Many Utah legislators don't believe discrimination is a problem in Utah. Utah headlines prove they’re wrong.
Data shows hate crimes in Utah are increasing. Sen. Daniel Thatcher, R-West Valley City, is sponsoring S.B. 86, a hate crimes bill. Thatcher likes to call it a victim targeting bill. Even though multiple cities and counties, and almost two dozen religious leaders, support the hate crimes measure, the bill is almost dead.
A quick perusal of Utah’s headlines shows discrimination in Utah is still a problem.
There’s the Utah high school sports team that has to play through slurs shouted from the stands: “Look at all those n------ out there playing.” Coaches had to address bias in refereeing two years ago.
Then there are the Weber High School cheerleaders whose video went viral after they filmed themselves chanting racial vulgarities.
There’s the breast-feeding bill, which was introduced to protect a woman’s right to breastfeed in Utah businesses without being relegated to the bathroom. Reactions include the claim that nursing a baby in public is immodesty “in your face.”
And then there’s the case of Mark Porter, who yelled a slur at a young black boy and struck his father with a stun cane.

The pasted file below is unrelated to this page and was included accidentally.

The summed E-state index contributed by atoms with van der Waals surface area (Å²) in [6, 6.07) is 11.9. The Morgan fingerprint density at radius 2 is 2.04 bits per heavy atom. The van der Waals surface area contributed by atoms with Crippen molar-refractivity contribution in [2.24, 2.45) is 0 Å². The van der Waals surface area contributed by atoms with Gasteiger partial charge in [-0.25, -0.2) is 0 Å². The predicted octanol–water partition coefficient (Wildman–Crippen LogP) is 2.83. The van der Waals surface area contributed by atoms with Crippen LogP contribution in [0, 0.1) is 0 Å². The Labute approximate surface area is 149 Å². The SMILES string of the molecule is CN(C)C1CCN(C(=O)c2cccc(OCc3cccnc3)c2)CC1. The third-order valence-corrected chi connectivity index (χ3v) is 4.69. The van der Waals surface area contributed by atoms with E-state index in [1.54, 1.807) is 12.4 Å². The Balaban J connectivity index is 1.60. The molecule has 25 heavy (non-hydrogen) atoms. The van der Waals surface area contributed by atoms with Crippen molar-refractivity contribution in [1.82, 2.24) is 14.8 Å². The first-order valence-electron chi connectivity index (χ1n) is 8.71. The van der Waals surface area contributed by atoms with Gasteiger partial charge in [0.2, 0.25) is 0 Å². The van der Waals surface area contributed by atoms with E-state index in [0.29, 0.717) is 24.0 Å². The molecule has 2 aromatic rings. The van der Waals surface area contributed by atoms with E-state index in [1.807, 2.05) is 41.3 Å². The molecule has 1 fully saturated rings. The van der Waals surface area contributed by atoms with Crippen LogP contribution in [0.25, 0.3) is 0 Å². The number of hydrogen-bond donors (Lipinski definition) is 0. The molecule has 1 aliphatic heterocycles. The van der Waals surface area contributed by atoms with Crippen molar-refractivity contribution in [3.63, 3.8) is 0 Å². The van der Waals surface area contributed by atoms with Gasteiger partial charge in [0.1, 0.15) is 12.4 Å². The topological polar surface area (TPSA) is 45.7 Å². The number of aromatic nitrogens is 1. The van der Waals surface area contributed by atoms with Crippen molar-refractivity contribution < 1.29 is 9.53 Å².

Rep. Rebecca Edwards, R-North Salt Lake, is sponsoring H.B. 283, Workplace Protection Amendments, which would extend workplace protection from discrimination to all employees in Utah, including those who work for employers with less than 15 employees.
In 2017 Utah’s Antidiscrimination and Labor Division increased charges more than 33 percent. Even worse, an unfavorable audit showed that the UALD has only filed charges in 0.7 percent of cases over the past five years.
In other words, the bar to prosecute an antidiscrimination charge is too high.
Employers, even small employers, are protected against unfair antidiscrimination charges by the nature of the charges themselves – they are very difficult to prove. An employee would have to show that certain actions occurred because of the employee’s protected status. The same is true for hate crimes.
Some who oppose the bill argue that such bills are a byproduct of the “culture wars.” But gender and disability complaints are the two most common discrimination charges, not sexual orientation. The situation is similar to legislators who want to repeal the surrogacy laws because gay couples might be using them, when in actuality repealing such a law would hurt heterosexual couples far more.
Discrimination and hate crime legislation would probably be an area that would benefit from having a more diverse Legislature.